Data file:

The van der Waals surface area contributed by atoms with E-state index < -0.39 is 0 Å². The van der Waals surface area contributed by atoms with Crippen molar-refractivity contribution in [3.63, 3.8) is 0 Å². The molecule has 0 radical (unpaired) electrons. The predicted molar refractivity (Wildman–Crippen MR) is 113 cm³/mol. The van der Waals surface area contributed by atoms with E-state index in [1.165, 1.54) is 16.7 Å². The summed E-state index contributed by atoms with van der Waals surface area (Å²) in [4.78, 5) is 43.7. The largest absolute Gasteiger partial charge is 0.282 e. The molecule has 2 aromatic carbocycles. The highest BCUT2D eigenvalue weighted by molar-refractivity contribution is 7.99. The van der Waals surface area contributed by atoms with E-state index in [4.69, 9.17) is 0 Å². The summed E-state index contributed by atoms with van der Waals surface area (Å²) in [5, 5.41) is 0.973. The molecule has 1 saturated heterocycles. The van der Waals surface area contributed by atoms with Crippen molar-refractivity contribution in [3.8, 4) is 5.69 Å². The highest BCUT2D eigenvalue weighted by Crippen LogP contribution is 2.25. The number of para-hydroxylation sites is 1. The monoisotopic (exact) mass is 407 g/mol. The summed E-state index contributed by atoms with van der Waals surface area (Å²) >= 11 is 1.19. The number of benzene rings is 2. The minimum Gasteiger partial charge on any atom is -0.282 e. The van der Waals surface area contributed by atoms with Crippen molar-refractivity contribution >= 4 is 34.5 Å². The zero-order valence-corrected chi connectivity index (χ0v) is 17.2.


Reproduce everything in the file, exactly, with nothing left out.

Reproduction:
The van der Waals surface area contributed by atoms with E-state index < -0.39 is 0 Å². The van der Waals surface area contributed by atoms with Crippen molar-refractivity contribution in [3.63, 3.8) is 0 Å². The molecule has 0 radical (unpaired) electrons. The predicted molar refractivity (Wildman–Crippen MR) is 113 cm³/mol. The van der Waals surface area contributed by atoms with E-state index in [1.165, 1.54) is 16.7 Å². The summed E-state index contributed by atoms with van der Waals surface area (Å²) in [4.78, 5) is 43.7. The largest absolute Gasteiger partial charge is 0.282 e. The molecule has 2 aromatic carbocycles. The highest BCUT2D eigenvalue weighted by molar-refractivity contribution is 7.99. The van der Waals surface area contributed by atoms with E-state index in [4.69, 9.17) is 0 Å². The summed E-state index contributed by atoms with van der Waals surface area (Å²) in [5, 5.41) is 0.973. The molecule has 1 saturated heterocycles. The van der Waals surface area contributed by atoms with Crippen molar-refractivity contribution in [3.8, 4) is 5.69 Å². The highest BCUT2D eigenvalue weighted by Crippen LogP contribution is 2.25. The number of para-hydroxylation sites is 1. The monoisotopic (exact) mass is 407 g/mol. The summed E-state index contributed by atoms with van der Waals surface area (Å²) >= 11 is 1.19. The number of benzene rings is 2. The minimum Gasteiger partial charge on any atom is -0.282 e. The van der Waals surface area contributed by atoms with Crippen molar-refractivity contribution >= 4 is 34.5 Å². The zero-order valence-corrected chi connectivity index (χ0v) is 17.2.